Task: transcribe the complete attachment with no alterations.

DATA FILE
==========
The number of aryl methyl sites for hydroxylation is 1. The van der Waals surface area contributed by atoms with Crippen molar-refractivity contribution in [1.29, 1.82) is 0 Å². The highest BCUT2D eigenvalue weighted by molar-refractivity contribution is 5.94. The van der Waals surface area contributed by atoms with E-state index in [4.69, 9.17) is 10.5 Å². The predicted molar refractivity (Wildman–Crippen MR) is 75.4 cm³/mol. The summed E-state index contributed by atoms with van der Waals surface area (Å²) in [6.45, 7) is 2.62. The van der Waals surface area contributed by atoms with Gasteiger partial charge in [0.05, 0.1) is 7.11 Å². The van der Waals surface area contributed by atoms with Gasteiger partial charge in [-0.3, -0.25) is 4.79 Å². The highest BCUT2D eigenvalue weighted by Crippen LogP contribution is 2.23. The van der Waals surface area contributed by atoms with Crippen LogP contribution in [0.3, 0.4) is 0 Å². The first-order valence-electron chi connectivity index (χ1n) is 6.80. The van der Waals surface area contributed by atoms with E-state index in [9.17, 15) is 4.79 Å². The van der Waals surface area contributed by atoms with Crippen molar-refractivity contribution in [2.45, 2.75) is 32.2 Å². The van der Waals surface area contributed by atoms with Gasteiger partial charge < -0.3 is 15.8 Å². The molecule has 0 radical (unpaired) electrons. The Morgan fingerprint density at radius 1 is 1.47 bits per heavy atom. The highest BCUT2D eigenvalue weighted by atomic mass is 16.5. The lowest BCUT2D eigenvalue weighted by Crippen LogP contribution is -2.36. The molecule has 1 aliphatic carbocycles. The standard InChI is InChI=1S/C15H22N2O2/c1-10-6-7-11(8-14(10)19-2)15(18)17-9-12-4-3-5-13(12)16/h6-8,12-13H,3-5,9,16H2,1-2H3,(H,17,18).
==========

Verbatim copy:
The number of aryl methyl sites for hydroxylation is 1. The van der Waals surface area contributed by atoms with Crippen molar-refractivity contribution in [1.29, 1.82) is 0 Å². The highest BCUT2D eigenvalue weighted by molar-refractivity contribution is 5.94. The van der Waals surface area contributed by atoms with E-state index in [4.69, 9.17) is 10.5 Å². The predicted molar refractivity (Wildman–Crippen MR) is 75.4 cm³/mol. The summed E-state index contributed by atoms with van der Waals surface area (Å²) in [6.45, 7) is 2.62. The van der Waals surface area contributed by atoms with Gasteiger partial charge in [0.05, 0.1) is 7.11 Å². The van der Waals surface area contributed by atoms with Gasteiger partial charge in [-0.3, -0.25) is 4.79 Å². The highest BCUT2D eigenvalue weighted by Crippen LogP contribution is 2.23. The van der Waals surface area contributed by atoms with Crippen LogP contribution in [0.3, 0.4) is 0 Å². The first-order valence-electron chi connectivity index (χ1n) is 6.80. The van der Waals surface area contributed by atoms with E-state index in [9.17, 15) is 4.79 Å². The van der Waals surface area contributed by atoms with Crippen molar-refractivity contribution in [2.45, 2.75) is 32.2 Å². The van der Waals surface area contributed by atoms with Gasteiger partial charge < -0.3 is 15.8 Å². The molecule has 0 radical (unpaired) electrons. The Morgan fingerprint density at radius 1 is 1.47 bits per heavy atom. The highest BCUT2D eigenvalue weighted by atomic mass is 16.5. The lowest BCUT2D eigenvalue weighted by Crippen LogP contribution is -2.36. The molecule has 1 aliphatic carbocycles. The standard InChI is InChI=1S/C15H22N2O2/c1-10-6-7-11(8-14(10)19-2)15(18)17-9-12-4-3-5-13(12)16/h6-8,12-13H,3-5,9,16H2,1-2H3,(H,17,18).